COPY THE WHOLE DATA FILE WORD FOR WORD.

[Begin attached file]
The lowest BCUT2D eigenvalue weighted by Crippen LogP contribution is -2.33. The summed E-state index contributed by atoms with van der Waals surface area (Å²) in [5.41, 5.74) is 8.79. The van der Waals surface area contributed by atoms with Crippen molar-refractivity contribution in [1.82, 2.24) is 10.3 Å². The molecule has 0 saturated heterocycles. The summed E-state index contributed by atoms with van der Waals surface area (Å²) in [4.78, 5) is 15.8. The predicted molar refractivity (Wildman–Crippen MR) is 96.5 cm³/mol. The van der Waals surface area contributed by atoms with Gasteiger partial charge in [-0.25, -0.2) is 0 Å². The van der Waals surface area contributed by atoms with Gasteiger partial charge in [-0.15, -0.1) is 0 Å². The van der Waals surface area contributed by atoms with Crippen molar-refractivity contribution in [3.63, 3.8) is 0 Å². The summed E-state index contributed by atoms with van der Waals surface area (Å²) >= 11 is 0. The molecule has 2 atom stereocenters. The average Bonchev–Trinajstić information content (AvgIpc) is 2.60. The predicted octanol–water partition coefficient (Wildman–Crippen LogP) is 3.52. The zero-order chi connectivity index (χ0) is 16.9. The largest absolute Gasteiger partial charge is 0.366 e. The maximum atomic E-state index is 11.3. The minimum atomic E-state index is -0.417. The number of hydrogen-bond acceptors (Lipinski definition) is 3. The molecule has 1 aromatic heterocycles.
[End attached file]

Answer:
The lowest BCUT2D eigenvalue weighted by Crippen LogP contribution is -2.33. The summed E-state index contributed by atoms with van der Waals surface area (Å²) in [5.41, 5.74) is 8.79. The van der Waals surface area contributed by atoms with Crippen molar-refractivity contribution in [1.82, 2.24) is 10.3 Å². The molecule has 0 saturated heterocycles. The summed E-state index contributed by atoms with van der Waals surface area (Å²) in [4.78, 5) is 15.8. The predicted molar refractivity (Wildman–Crippen MR) is 96.5 cm³/mol. The van der Waals surface area contributed by atoms with Gasteiger partial charge in [-0.25, -0.2) is 0 Å². The van der Waals surface area contributed by atoms with Gasteiger partial charge in [-0.15, -0.1) is 0 Å². The van der Waals surface area contributed by atoms with Crippen molar-refractivity contribution in [3.63, 3.8) is 0 Å². The summed E-state index contributed by atoms with van der Waals surface area (Å²) >= 11 is 0. The molecule has 2 atom stereocenters. The average Bonchev–Trinajstić information content (AvgIpc) is 2.60. The predicted octanol–water partition coefficient (Wildman–Crippen LogP) is 3.52. The zero-order chi connectivity index (χ0) is 16.9. The largest absolute Gasteiger partial charge is 0.366 e. The maximum atomic E-state index is 11.3. The minimum atomic E-state index is -0.417. The number of hydrogen-bond acceptors (Lipinski definition) is 3. The molecule has 1 aromatic heterocycles.